Lastly, on the audio portion of the disc, there is a commentary by Producer J.R. Bookwalter and Make-Up Effects Artist David Lange as well as Bookwalter's original isolated musical score on a separate track. The music sounds good, and fans of the film and its score will no doubt be tickled pink by its inclusion. Bookwalter indulges more into the controversy between him and Killough, and painstakingly praises the new transfer, throughout the track. There is also some interesting information to be learned from that track that is thankfully not covered in the featurettes, making this a worthy listen. It was interesting to discover that the effective opening footage was not in the original cut of the film, and that Bookwalter himself shot those scenes to include them later on. Both participants are very vocal, and Lange picks up especially during the end when he talks about the trouble in shooting the final scenes of confrontation in the film. They both have a fun time talking about the movie and make this an enjoyable commentary.
A 31 minute sitcom episode, "Roomates", is included as well on the disc, but is fairly out of place. It contains cast and crew that would later collaborate again in Skinned Alive
, but unless you were part of the production, this is not worth the time. There are also linear notes provided in the disc's jacket by Mr. Bookwalter. Overall, Tempe has packed a large amount of features on this disc that will please any Skinned Alive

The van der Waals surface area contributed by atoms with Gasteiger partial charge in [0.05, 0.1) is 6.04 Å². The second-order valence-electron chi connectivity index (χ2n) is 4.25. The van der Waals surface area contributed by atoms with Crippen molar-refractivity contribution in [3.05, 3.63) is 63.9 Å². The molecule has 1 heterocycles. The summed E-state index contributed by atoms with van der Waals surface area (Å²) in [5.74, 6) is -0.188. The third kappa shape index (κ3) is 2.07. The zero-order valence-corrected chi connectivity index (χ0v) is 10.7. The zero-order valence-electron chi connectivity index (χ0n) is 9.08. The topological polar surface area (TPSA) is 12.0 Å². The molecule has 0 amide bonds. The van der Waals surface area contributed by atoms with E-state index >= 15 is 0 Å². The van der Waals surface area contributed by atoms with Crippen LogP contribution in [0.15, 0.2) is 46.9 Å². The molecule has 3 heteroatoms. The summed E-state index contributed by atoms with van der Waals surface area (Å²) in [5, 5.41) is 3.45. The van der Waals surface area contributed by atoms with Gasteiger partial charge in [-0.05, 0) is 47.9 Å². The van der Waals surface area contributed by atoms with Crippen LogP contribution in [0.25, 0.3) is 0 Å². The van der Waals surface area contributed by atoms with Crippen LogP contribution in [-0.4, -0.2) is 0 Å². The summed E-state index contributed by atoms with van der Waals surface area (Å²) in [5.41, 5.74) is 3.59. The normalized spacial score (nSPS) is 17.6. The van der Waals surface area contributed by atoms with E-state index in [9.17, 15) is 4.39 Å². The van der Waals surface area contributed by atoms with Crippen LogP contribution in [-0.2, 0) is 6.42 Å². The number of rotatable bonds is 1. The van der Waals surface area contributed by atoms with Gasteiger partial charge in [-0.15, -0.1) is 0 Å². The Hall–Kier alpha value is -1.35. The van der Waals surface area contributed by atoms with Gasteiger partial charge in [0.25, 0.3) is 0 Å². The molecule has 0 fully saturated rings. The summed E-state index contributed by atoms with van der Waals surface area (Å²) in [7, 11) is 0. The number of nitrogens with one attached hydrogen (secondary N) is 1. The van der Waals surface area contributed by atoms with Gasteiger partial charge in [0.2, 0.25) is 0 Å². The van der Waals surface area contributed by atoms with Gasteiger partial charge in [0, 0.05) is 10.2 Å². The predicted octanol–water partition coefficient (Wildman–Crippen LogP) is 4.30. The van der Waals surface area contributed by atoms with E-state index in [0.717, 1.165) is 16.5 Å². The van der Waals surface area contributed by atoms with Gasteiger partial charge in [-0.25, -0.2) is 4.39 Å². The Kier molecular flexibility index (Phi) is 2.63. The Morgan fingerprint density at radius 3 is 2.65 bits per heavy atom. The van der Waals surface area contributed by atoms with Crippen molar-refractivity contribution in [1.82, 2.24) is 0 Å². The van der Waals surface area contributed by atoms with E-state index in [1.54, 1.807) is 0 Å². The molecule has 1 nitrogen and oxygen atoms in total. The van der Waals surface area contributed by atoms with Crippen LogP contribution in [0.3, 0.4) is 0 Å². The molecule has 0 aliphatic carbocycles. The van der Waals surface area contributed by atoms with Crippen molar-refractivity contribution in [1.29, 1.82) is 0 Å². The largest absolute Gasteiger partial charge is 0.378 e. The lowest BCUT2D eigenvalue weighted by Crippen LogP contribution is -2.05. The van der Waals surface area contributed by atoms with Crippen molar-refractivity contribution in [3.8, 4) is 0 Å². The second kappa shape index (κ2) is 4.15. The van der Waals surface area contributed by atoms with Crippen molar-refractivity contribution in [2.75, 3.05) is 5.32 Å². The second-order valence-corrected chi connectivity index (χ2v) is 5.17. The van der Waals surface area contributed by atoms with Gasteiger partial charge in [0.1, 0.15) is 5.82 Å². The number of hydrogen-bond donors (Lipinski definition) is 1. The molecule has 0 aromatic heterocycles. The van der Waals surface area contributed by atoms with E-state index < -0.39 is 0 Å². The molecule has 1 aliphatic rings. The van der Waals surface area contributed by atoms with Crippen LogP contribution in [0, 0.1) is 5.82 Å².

fan and interest those unfamiliar with the film as well.
Skinned Alive is a bad film with lost potential. It is clear that the conflicting views on the set made the final film very inconsistent in theme (fluctuating between horror and comedy). Although the conflict hurt the film, it helps the extra material, and makes for several interesting discussions throughout the disc. The video looks bad, but still is much better than it used to look, and the audio sounds very good in 5.1. If you like Skinned Alive in any way, then buying this disc is a no-brainer. If you are looking for a movie that reveals an interesting window into the filmmaking process, then this disc will also satisfy, even if the film itself doesn't.
Movie - C
Image Quality - B-
Sound - B+
Supplements - A-
- Running time - 1 hour 14 minutes
- 1 Disc
- Chapter Stops
- English Dolby Digital 5.1
- Commentary by Producer J.R. Bookwalter and Make-Up Effects Artist David Lange.
- Isolated musical score
- "About the Remastering" featurette.
- "Behind-the-Scenes Footage" featurette.
- "Camera and Wardrobe Tests" featurette.
- "Cut to the Bone: Dissecting the Making of Skinned Alive" featurette.
- Trailers for: Skinned Alive, eddie presley, Dead & Rotting, Hell Asylum and Ozone.
- Artwork Gallery
- Production Gallery
- "Roommates" episode
- Linear notes